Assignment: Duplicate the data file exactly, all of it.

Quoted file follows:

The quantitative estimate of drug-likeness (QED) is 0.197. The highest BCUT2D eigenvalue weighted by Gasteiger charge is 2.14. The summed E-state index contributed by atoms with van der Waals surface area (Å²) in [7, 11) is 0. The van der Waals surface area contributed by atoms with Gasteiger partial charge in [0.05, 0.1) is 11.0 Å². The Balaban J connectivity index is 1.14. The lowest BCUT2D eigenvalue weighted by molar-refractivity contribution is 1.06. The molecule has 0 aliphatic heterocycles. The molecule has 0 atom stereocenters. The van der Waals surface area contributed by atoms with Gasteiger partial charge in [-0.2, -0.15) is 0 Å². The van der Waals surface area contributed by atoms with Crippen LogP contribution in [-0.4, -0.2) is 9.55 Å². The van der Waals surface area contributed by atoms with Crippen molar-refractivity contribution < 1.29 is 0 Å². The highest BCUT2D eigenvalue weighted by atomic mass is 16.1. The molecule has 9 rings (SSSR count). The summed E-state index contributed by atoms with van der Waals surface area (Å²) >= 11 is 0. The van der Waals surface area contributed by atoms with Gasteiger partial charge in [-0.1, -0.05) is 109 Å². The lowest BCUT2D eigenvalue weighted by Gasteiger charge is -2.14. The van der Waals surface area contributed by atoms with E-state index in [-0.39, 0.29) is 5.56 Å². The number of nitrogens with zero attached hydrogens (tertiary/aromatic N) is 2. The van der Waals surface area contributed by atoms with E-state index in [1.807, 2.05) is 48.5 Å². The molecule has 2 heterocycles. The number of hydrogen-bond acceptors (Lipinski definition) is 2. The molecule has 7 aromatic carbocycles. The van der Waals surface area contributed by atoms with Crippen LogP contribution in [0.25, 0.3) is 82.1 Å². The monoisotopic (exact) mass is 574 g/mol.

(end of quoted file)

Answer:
The quantitative estimate of drug-likeness (QED) is 0.197. The highest BCUT2D eigenvalue weighted by Gasteiger charge is 2.14. The summed E-state index contributed by atoms with van der Waals surface area (Å²) in [7, 11) is 0. The van der Waals surface area contributed by atoms with Gasteiger partial charge in [0.05, 0.1) is 11.0 Å². The Balaban J connectivity index is 1.14. The lowest BCUT2D eigenvalue weighted by molar-refractivity contribution is 1.06. The molecule has 0 aliphatic heterocycles. The molecule has 0 atom stereocenters. The van der Waals surface area contributed by atoms with Gasteiger partial charge in [-0.2, -0.15) is 0 Å². The van der Waals surface area contributed by atoms with Crippen LogP contribution in [-0.4, -0.2) is 9.55 Å². The van der Waals surface area contributed by atoms with Crippen molar-refractivity contribution < 1.29 is 0 Å². The highest BCUT2D eigenvalue weighted by atomic mass is 16.1. The molecule has 9 rings (SSSR count). The summed E-state index contributed by atoms with van der Waals surface area (Å²) >= 11 is 0. The van der Waals surface area contributed by atoms with Gasteiger partial charge in [-0.1, -0.05) is 109 Å². The lowest BCUT2D eigenvalue weighted by Gasteiger charge is -2.14. The van der Waals surface area contributed by atoms with E-state index in [-0.39, 0.29) is 5.56 Å². The number of nitrogens with zero attached hydrogens (tertiary/aromatic N) is 2. The van der Waals surface area contributed by atoms with E-state index in [1.807, 2.05) is 48.5 Å². The molecule has 2 heterocycles. The number of hydrogen-bond acceptors (Lipinski definition) is 2. The molecule has 7 aromatic carbocycles. The van der Waals surface area contributed by atoms with Crippen LogP contribution in [0.25, 0.3) is 82.1 Å². The monoisotopic (exact) mass is 574 g/mol.